How about this for a Pac-12 men's basketball slogan: It is what it is
And what the Pac-12 is, is a conference with some embarrassing nonconference losses and a big hole to dig out of if it wants to advance many teams to the NCAA tournament.
Seattle Times colleges reporter
Last week I was talking with Arizona basketball coach Sean Miller about the state of Pac-12 hoops this year when he copped a plea.
"It is what it is," he said.
Aha. The league's marketers are missing the boat on a fitting campaign for the 2011-12 season: "It is what it is."
What it is, is a season in which the league has lost to some basketball powers, and has also lost to UC Riverside, Middle Tennessee State, Cal Poly, UNC-Asheville, Fairfield, Northern Arizona and South Dakota State.
Judging by the first Pac-12 coaches conference call of the season Tuesday, there are two schools of thought on the face to put on this: Those are (a) tell it like it is, or (b) act as though all cable and phone lines, newspapers and Internet have been unavailable on your campus for the past six weeks.
In the candid camp is California's Mike Montgomery, who said flatly of the league, "We've already made our bed."
Then there's the latter approach, summarized in this typically raging quote from Arizona State's Herb Sendek: "I really haven't had a chance to watch any of the other teams yet."
An enterprising staffer at the Times, Scott Hanson, unearthed this stat the other day: The league has played 23 games against the top 50 in the Sagarin computer rankings, and it has one victory.
But wait. Along with Miller's observation on the league, we'll advance another phrase normally used as a mutual-funds disclaimer: Past performance may not be indicative of future results.
What would you say about a league whose nonconference schedule included losses to UC Davis, Cal State Northridge, Portland, Portland State, Utah Valley State, Tennessee Tech and Northwestern State? Hopeless, right?
Well, that was the Pac-10 six years ago, in the 2005-06 season. What sprung from that were four teams into the NCAA tournament, a team in the national-title game (UCLA) and another in the Sweet 16 (Washington). From that inauspicious beginning — granted, most of the blemishes were the work of the league's proletarians — the Pac-10 went 8-4 in the NCAA tournament.
The difference is, it's tough telling who this year's elite might be. Of the expected standard-bearers, only Cal (10-2) has played to expectation, while there are still suspicions about Stanford (10-1) and Oregon State (9-2). Three of the purported heavyweights — UCLA, Washington and Arizona — have combined for 14 losses.
Realistically, the season this one approximates is that of 2009-10. Miller's first team entered the conference 6-6. UCLA had losses to Cal State Fullerton and Long Beach State and was 5-7 out of the league.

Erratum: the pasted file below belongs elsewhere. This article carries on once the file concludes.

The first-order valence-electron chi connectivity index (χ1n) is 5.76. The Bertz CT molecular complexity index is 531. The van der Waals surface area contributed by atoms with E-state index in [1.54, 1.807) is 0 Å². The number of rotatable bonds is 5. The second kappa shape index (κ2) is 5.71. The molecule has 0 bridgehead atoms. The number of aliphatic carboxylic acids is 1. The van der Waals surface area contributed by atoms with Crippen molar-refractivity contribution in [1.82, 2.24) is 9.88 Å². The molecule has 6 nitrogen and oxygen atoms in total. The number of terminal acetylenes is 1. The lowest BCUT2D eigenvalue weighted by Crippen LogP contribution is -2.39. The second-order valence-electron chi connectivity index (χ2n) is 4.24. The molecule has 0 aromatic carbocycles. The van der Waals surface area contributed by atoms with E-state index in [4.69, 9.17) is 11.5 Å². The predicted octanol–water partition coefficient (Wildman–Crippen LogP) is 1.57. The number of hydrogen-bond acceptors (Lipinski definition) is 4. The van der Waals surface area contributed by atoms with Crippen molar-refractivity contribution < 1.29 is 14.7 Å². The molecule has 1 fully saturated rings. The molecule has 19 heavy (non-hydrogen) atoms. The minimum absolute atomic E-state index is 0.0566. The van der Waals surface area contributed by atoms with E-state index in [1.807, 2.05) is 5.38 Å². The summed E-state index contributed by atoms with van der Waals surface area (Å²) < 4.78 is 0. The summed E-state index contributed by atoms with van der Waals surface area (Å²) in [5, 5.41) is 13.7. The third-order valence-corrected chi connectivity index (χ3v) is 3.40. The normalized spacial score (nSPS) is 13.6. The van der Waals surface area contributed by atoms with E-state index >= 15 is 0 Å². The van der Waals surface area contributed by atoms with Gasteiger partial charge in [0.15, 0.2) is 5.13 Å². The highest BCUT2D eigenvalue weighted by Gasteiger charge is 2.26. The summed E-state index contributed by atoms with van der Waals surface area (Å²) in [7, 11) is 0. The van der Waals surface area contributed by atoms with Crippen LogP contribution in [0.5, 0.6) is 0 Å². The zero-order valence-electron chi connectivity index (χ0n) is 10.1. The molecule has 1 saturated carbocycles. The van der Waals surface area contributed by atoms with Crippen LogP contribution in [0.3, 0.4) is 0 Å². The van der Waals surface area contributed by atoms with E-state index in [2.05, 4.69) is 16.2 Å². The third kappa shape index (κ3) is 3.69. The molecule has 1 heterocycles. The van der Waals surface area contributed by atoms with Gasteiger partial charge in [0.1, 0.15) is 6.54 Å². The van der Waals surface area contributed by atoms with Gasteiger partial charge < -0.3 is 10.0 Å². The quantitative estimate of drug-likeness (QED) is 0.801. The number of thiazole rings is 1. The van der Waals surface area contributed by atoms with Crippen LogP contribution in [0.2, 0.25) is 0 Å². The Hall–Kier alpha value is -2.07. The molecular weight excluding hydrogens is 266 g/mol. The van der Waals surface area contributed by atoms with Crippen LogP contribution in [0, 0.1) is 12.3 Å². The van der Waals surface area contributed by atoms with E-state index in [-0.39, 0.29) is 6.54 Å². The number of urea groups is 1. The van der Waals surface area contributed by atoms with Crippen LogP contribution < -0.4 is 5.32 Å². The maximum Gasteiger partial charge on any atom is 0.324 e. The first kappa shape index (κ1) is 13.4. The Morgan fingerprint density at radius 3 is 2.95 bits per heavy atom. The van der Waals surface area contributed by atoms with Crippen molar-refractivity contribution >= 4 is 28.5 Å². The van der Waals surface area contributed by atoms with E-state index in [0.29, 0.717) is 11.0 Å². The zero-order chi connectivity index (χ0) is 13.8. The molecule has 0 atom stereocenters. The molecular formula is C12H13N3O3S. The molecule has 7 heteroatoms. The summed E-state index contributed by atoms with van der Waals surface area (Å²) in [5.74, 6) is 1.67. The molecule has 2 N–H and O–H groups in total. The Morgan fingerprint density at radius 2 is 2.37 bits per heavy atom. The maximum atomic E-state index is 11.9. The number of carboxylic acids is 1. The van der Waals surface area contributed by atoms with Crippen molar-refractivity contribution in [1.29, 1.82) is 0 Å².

Cal won the regular season, while Washington caught fire down the stretch, won the Pac-10 tournament and thus erased the possible indignity of a BCS league getting one team to the NCAA tournament. The Huskies made the Sweet 16 and the league, albeit with a sketchy representation in the tournament, went 3-2.
"Obviously, with some of the games the league has lost, it's going to put a lot of pressure on to finish near the top, because that's what you're going to have to do to make the tournament," says Montgomery. "The conference (tournament) winner goes, but after that, all bets are off."
The salad days of the Pac-10 were the 2007 and 2008 seasons, and after those, nobody raised an eyebrow when players like Kevin Love, Jarryd Bayless and the Lopez twins left early for the NBA, snapped up early in the first round. Of course, what was left of the Pac-10 suffered.
Last spring, it was different. Seven of nine underclassmen on the 10-man all-league team came out early, but just three went in the first round. The rest were less than surefire things, but they left anyway, including WSU's DeAngelo Casto, who wasn't on that team. The loss of some marginal NBA talents has had an impact.
"Going into last year, I thought there was a chance we could lose either (Tyler) Honeycutt or Malcolm Lee," says UCLA coach Ben Howland, referring to two second-round picks. "But I didn't think we'd lose both. Typically if you go early, you want guaranteed money (as first-round picks), yet both of those kids got guaranteed contracts."
Then Howland added the lament of the day: "It is what it is."
Hard to argue with that logic, especially this season.
Bud Withers: 206-464-8281 or email@example.com
About Bud Withers
Bud Withers gives his take on college sports, with the latest from the Huskies, Cougs, and the rest of the Pac-12.
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